EMI Imposes Ownership Rights in Video Game Lawsuit

By Lora Neng
March 30, 2012

Not long after settling its lawsuit against Cash Money Records for unpaid licensing fees, EMI filed yet another claim of copyright infringement, this time against the producers of the Def Jam Rapstar video game. The karaoke video game offers a long roster of songs where players can place themselves in the role of major hip-hop stars, but apparently 54 of those songs were not cleared with the giant music label, who is now asking for $150,000 in statutory damages for each infringed upon work. This measures in claims amounting over $8 million against co-defendents 4mm Games and Terminal Reality.

A substantial complication lies in the nature of hip-hop music, whose culture is deeply rooted on sampling predecessor artists. Some examples listed as copyright infringed, according to Billboard, include EMI’s claim of 10 percent ownership of DJ Khaled’s “I’m So Hood,” 30 percent ownership of Lil Wayne’s “Got Money,” and 16 percent ownership of MIMS’ “This Is Why I’m Hot” for the joint work that numbered 16 collaborating writers.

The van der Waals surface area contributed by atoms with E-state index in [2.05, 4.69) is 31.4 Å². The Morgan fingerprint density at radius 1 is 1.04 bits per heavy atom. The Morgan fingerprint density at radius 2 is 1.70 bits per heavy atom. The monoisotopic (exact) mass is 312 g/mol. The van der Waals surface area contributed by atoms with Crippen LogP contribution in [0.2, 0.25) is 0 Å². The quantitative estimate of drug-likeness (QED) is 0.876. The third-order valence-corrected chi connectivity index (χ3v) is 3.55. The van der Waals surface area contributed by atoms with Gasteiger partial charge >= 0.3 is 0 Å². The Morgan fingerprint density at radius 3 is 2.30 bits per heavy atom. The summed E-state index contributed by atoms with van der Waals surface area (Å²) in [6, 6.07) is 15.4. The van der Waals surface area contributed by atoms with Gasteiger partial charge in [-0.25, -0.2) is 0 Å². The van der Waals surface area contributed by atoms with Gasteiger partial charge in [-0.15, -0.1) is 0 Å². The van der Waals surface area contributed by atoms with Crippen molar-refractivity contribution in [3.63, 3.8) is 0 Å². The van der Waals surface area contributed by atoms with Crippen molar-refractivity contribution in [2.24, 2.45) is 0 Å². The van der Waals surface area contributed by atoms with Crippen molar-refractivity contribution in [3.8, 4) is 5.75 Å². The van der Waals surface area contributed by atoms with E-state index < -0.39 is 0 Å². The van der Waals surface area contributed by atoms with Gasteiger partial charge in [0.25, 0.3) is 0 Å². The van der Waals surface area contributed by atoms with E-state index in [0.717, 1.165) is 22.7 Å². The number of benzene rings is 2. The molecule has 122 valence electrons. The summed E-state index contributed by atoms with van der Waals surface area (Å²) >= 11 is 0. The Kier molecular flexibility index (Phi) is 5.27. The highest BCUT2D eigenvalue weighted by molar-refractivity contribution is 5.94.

In addition, the game’s features to create playlists in “party mode” that may uploaded to community websites is claimed to breach EMI’s rights to distribute, display, and publicly perform their music.

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